I probably got you to read this because of the title using the word RUBBISH. I will add in a case study link, below, to explain my woes.
These are the rubbish aspects of Google WiFi
- The setup and configuration of each WiFi point is slow. But it does work in a mostly foolproof way providing you don’t try to be too clever.
- When you set up each device you need to precisely follow the instructions on the app to the letter eg when inserting any cable into a WiFi pod. The cable is inserted at a different time in the setup process for the first WiFi pod than for all subsequent ones, so proceed carefully.
- Google’s documentation online is techy, even when it’s trying not to be. Much of it will make a non-techy person’s eyes glaze over. Google TRY not to be techy but they just can’t help themselves.
- Following on from the previous point, the Google WiFi pods have two ports (holes) underneath them – these are a WAN port and a LAN port (or so the documentation describes them). If you plug your cable into the wrong hole then it will either not work or configure itself incorrectly. To make matters worse the ports are not labelled WAN and LAN. I mean, what is a WAN port? I know what one is but I’m betting the majority of people have absolutely no idea.
- If you already have an existing wired network then Google WiFi SHOULD be configured to take over the IP address allocation (techy term: DHCP server). This means that any hard-coded IP addresses you might currently have will simply not work – I had them for my printers for example. It *IS* possible to configure Google WiFi to use your existing IP address range…I tried but I gave up after 4 hours talking to Google support (they were very nice and helpful but didn’t know their product sufficiently well – and it literally was 4 hours). MORAL: Do it the Google-recommended way for a (part-)wired network.
I have quite a few old devices and they only seem a little bit faster than before. My smartphone seems a little bit faster. When I use the Google WiFi app to test the speed my smartphone was up to something like 140mbps and others in the house seemed to all be stuck at 70Mbps. Technically my smartphone IS twice as fast but the reality of actually using it is that it is only a bit faster. But, hey, that’s alright.
On that basis, it would not have been worth upgrading. But the reason I only have small improvements is that I already had a fast (1000) hard-wired network with multiple WiFi points around the house/shed.
However, I am happy with the purchase as my previous solution was ‘delicate’ and sometimes broke! So I am much happier with how robust Google WiFi seems to be AND how easy it is to maintain. ie SUPER EASY to maintain via the app. I’ll say it again…SUPER EASY TO MAINTAIN.
Also, I am now able to control the times when the WiFi is on. #ControlFreak
It’s also made me upgrade my router, similar to as described in the earlier case study. This is then going to lead into my next project which is to finally get cable/fibre broadband.
Google WiFi is a good solution to support the speeds that fibre will deliver.
What is Google WiFi MESH Network?
Don’t worry about it. MESH kinda means that there is more than one point which you access your WiFi from. All those points have the same name. There is a mesh of points, if you like.
If you only have one Google WiFi pod then it is NOT a MESH network.
Google WiFi Setup Tips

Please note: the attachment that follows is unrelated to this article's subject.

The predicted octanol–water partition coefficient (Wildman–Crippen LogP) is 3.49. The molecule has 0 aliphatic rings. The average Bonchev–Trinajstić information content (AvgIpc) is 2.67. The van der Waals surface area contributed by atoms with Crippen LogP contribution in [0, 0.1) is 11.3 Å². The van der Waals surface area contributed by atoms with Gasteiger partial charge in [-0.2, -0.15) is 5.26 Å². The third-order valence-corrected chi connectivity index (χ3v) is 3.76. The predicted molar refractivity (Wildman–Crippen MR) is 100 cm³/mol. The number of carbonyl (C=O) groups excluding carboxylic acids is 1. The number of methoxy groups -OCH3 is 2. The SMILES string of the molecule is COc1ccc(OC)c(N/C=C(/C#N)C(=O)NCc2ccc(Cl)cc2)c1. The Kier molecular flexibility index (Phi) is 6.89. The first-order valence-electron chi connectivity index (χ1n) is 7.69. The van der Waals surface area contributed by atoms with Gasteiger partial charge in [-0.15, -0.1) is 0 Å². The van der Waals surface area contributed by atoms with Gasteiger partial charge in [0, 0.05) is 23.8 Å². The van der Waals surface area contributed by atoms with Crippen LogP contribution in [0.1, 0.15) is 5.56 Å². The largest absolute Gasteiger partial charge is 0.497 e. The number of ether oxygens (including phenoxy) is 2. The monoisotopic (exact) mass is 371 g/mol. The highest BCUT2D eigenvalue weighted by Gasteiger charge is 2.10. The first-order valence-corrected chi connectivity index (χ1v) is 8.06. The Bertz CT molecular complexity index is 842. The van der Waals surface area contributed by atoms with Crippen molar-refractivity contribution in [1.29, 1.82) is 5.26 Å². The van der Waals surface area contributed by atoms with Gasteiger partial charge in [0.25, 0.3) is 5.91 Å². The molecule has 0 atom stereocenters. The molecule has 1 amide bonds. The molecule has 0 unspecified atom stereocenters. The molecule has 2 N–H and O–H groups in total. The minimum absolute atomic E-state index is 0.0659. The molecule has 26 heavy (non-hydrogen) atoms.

- Exactly follow the instructions on the app. If you get clever and try to jump ahead of yourself you know what’s going to happen
- For a wired solution the instructions tell you to plug the primary pod into your modem. That’s correct. But for subsequent pods you set them up with only the power cable plugged in. Only after setup is complete would you plug the Google WiFi pod into your wired network (if you have one)
- You non-primary pods can either be at the end of a network cable or can be inserted into a current cable-run. eg if you have a printer connected to a switch then you can, instead, have the printer connected to the Google WiFi pod that is then connected to the switch. Or you could just plug it straight into the switch instead. But you need to plug the wires into the right hole on the back of the pod in these scenarios.
- Almost certainly you can use Google WiFi with existing routers. As we’ve already said, in some cases a ‘better’ router will work better AND allow Google WiFi to work faster.
- Google WiFi Bridge Mode is possible. I would not recommend this unless you are a network expert. eg I am COMPETENT but not an expert…I really didn’t want to do this and even Google had difficulties advising me.
- Google WiFi setup issues may well occur. The app is generally good at sorting them out automatically. But not always. If you have to start again you can factory reset the devices from the app OR by pressing the button on the pod as you power on (when the light flashes blue after about 5 seconds you release the button)
- Google WiFi Placement is an important but not critical consideration. A smallish 3 bedroom house will probably not experience losses of speed as you get further away from each pod. However, fine-tuning the positions of multiple pods could keep you busy for a while. I have a medium-sized house and two pods seem to have covered all 3 floors of my house (one more in the shed). I spent very little time worrying about the exact positions. The app DOES tell you signal strength and DOES give you some guidance to help with positioning of the pods.
- Google WiFi support can be via forums or via the phone number given in the app. Just pretend you’ve just bought it and give them a call. They are EXTREMELY helpful.